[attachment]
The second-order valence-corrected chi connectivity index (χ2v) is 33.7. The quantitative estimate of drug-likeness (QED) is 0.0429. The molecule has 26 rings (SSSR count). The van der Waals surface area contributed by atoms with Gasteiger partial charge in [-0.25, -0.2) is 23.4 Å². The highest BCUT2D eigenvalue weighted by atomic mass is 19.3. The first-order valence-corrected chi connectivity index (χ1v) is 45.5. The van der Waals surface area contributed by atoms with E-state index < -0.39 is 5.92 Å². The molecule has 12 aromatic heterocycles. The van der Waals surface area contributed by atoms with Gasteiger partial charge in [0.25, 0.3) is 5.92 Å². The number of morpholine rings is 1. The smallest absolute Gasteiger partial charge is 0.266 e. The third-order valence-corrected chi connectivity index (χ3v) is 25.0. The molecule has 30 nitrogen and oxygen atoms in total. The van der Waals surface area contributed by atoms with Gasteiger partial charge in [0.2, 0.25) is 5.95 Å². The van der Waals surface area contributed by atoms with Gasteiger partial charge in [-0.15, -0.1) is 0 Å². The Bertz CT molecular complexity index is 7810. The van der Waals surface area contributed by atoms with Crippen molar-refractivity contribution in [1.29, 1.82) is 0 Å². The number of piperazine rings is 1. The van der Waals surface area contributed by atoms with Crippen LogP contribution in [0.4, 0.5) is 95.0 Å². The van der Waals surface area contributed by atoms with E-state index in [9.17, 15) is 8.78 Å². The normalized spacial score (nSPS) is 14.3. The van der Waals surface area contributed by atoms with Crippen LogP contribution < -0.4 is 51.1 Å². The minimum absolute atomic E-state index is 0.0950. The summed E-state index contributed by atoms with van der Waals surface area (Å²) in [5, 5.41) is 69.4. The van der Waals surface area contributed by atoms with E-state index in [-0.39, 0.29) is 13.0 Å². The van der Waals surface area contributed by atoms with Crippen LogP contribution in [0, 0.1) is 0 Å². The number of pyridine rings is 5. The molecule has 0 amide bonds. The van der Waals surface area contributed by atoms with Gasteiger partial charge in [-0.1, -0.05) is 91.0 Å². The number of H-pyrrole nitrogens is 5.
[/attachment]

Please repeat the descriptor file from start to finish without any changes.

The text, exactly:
The second-order valence-corrected chi connectivity index (χ2v) is 33.7. The quantitative estimate of drug-likeness (QED) is 0.0429. The molecule has 26 rings (SSSR count). The van der Waals surface area contributed by atoms with Gasteiger partial charge in [-0.25, -0.2) is 23.4 Å². The highest BCUT2D eigenvalue weighted by atomic mass is 19.3. The first-order valence-corrected chi connectivity index (χ1v) is 45.5. The van der Waals surface area contributed by atoms with E-state index < -0.39 is 5.92 Å². The molecule has 12 aromatic heterocycles. The van der Waals surface area contributed by atoms with Gasteiger partial charge in [0.25, 0.3) is 5.92 Å². The number of morpholine rings is 1. The smallest absolute Gasteiger partial charge is 0.266 e. The third-order valence-corrected chi connectivity index (χ3v) is 25.0. The molecule has 30 nitrogen and oxygen atoms in total. The van der Waals surface area contributed by atoms with Gasteiger partial charge in [0.2, 0.25) is 5.95 Å². The van der Waals surface area contributed by atoms with Gasteiger partial charge in [-0.15, -0.1) is 0 Å². The Bertz CT molecular complexity index is 7810. The van der Waals surface area contributed by atoms with Crippen molar-refractivity contribution in [1.29, 1.82) is 0 Å². The number of piperazine rings is 1. The van der Waals surface area contributed by atoms with Crippen LogP contribution in [0.4, 0.5) is 95.0 Å². The van der Waals surface area contributed by atoms with E-state index in [9.17, 15) is 8.78 Å². The normalized spacial score (nSPS) is 14.3. The van der Waals surface area contributed by atoms with Crippen LogP contribution < -0.4 is 51.1 Å². The minimum absolute atomic E-state index is 0.0950. The summed E-state index contributed by atoms with van der Waals surface area (Å²) in [5, 5.41) is 69.4. The van der Waals surface area contributed by atoms with E-state index in [-0.39, 0.29) is 13.0 Å². The van der Waals surface area contributed by atoms with Crippen LogP contribution in [0, 0.1) is 0 Å². The number of pyridine rings is 5. The molecule has 0 amide bonds. The van der Waals surface area contributed by atoms with Gasteiger partial charge in [-0.1, -0.05) is 91.0 Å². The number of H-pyrrole nitrogens is 5.